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Darial Gorge

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About 1-2 kilometers before the Russian border we turned onto a small, very rough road and continued up the mountainside. We parked the UAZ in a clearing and hiked up to a couple of waterfalls.

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Another Georgian defense tower, this one is in the middle of a small village (Arsha).

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Local road

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All of the animals here have a lot of space to roam around.

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Mountains

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I bought this Russian juice from a small local shop, only after drinking it did I realize that it expired a year before. The photo of this family is a little freaky, this is the kind of nice family you meet in a horror movie right before things start to go wrong....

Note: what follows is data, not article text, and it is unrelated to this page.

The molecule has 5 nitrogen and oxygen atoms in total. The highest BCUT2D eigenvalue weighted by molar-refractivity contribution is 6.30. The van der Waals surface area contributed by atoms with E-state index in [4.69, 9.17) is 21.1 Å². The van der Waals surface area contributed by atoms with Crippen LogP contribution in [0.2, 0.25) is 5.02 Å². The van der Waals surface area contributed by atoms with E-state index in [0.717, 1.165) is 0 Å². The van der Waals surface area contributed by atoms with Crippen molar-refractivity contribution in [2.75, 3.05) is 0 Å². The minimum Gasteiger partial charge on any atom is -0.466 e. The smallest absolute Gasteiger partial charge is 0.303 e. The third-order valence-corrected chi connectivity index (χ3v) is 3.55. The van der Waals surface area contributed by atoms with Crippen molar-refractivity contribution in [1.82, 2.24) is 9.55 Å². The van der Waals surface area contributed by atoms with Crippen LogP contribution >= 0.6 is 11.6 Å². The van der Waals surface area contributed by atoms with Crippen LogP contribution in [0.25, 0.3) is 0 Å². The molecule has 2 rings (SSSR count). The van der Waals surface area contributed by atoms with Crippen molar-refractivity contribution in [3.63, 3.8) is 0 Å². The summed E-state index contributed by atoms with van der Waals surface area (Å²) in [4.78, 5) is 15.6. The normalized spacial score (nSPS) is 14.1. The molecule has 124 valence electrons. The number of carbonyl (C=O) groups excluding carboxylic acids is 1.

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I hope you enjoyed these photos, I had a very hard time narrowing them down to an "acceptible" amount, if you want to see some additional ones (98 photos total) take a look at my pages here:

http://www.jimbojack.com/Caucasus_&_Europe.htm

I'll post another series from Georgia in the next few days
 
Joined
Aug 25, 2007
Messages
415
Location
ChicagoLand - USA
Very nice report and pictures .....

Did you talk at all with the locals about how their lives have changed, if at all, when Georgia became independent compared to when they were part of the Soviet Union?
 
Joined
Jul 6, 2006
Messages
348
Location
Southern California